The fact the article was published in the New York Times really catches the attention of many. But it also begs the question: Why would the New York Times publish an article on BC's Carbon Tax? Are there journalist at the NYT that follow events in British Columbia? After all we are a world away from New York. Are there economist that have been following the implementation of the BC Carbon Tax with due diligence? Why this attention to the BC Carbon Tax? And the timing of the article is most interesting. Tax increase on July 1st, and article published on July 4th. What is the publication's/article's connection to BC? Perhaps time to dig a little deeper as to what this article is all about and why the article appeared there? It just strikes me as strange that a publication a world away from BC would publish an article holding the BC Carbon tax up as a shiny beacon to the world, at the time of the BC Carbon tax increase is being announced. As they say timing is everything. Something just doesn't seem right.
The article is published in the OPINION PAGES section and is identified as an Op-Ed article. So it is an opinion submitted by the authors under the conditions set by the NYT for opinion articles. Op-Ed articles are like letters to the editor. You send your article in and it might get printed. The co-authors, Yorum Bauman and Shi-Ling Tsu submitted their opinion article with exceptional timing to have the article published only three days after the tax increase.
So who are these authors? Of what relevance is their opinion if any? And what is the BC connection in all this?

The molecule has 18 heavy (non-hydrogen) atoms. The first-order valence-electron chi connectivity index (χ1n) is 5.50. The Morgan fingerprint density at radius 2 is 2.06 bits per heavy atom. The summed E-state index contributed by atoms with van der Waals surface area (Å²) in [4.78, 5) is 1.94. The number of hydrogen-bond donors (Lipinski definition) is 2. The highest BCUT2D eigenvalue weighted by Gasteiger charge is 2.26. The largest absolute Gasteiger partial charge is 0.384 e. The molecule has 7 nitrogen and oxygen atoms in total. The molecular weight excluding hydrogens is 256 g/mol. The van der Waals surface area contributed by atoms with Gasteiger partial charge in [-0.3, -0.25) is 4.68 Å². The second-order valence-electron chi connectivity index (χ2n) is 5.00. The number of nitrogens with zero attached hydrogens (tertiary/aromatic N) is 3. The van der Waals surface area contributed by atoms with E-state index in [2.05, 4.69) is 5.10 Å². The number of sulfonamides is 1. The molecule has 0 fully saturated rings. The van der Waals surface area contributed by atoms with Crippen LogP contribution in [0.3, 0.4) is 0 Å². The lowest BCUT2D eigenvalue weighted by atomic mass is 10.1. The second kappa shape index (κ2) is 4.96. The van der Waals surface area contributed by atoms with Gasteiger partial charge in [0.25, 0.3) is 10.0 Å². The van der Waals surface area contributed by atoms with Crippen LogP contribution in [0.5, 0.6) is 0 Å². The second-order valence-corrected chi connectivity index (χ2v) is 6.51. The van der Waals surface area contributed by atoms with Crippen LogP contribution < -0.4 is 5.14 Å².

Yorum Bauman is "the World's First Stand Up Economist". Kind of like a stand up comedian only ... better. And he "really does have an economics PhD". He is the co-author of the 1998 book Tax Shift which advocates switching taxation from income and property to resource consumption. That perspective would add a lot of bias to his opinion I think. He is an environmental economist and a fellow at Sightline Institute in Seattle, an independent, non-profit organization whose mission is to "make the Northwest a global model of sustainabiltiy". I have to confess, I'm not feeling a lot of confidence in Mr. Bauman's opinion on the BC Carbon Tax. It's just that - his opinion. The fact Mr. Bauman lives in Seattle and his current relationship with Sightline Institute explains why he would be aware of the increase in the BC Carbon Tax.
Shi-Ling Tsu is a law professor in the Faculty of Law at UBC. He will be a law professor at Florida State University effective September 2012. Now we can see the BC connection finally. Professor Hsu has a B.S. in Electrical Engineering from Columbia University, a J.D., from Columbia Law School, and a M.S. in Ecology and Ph.D. in Agricultural and Resource Economics, both from the University of California, Davis. It is his recent publications that draw my attention. It is obvious that Mr. Tsu has had a keen interest in Environmental Taxation since 2008 and Gasoline Taxes (read that BC Carbon Tax) in particular. Mr. Tsu is the author of "The Case for a Carbon Tax".
Representative Published Works
So where does that leave us. It leaves us with an opinion article that is interesting and well written at best by two proponents of gasonline taxes. The liberal shills on #bcpoli have referred to this article time and time again as if it somehow substantiates the BC Carbon Tax and the Liberal government's decision to impliment it. They have pinned it to their tattered flag to prop up their government's standing, while trying to imply "how insightful the Liberal government is". After all, the Liberal government implemented a tax that is now being suggested as good for all of the United States. And that claim was made in no less than the New York Times. There seems to be an attempt to capitalize on the very existence of an opinion article in the "New York Times" to somehow gives added weight to its statement as if it were fact. When in actual fact it is merely an opinion article co-authored by "the Stand Up Economist" and a law professor from UBC who believes gasoline taxes are the next best thing to sliced bread.
I'm Richard Giroday and that's my musing.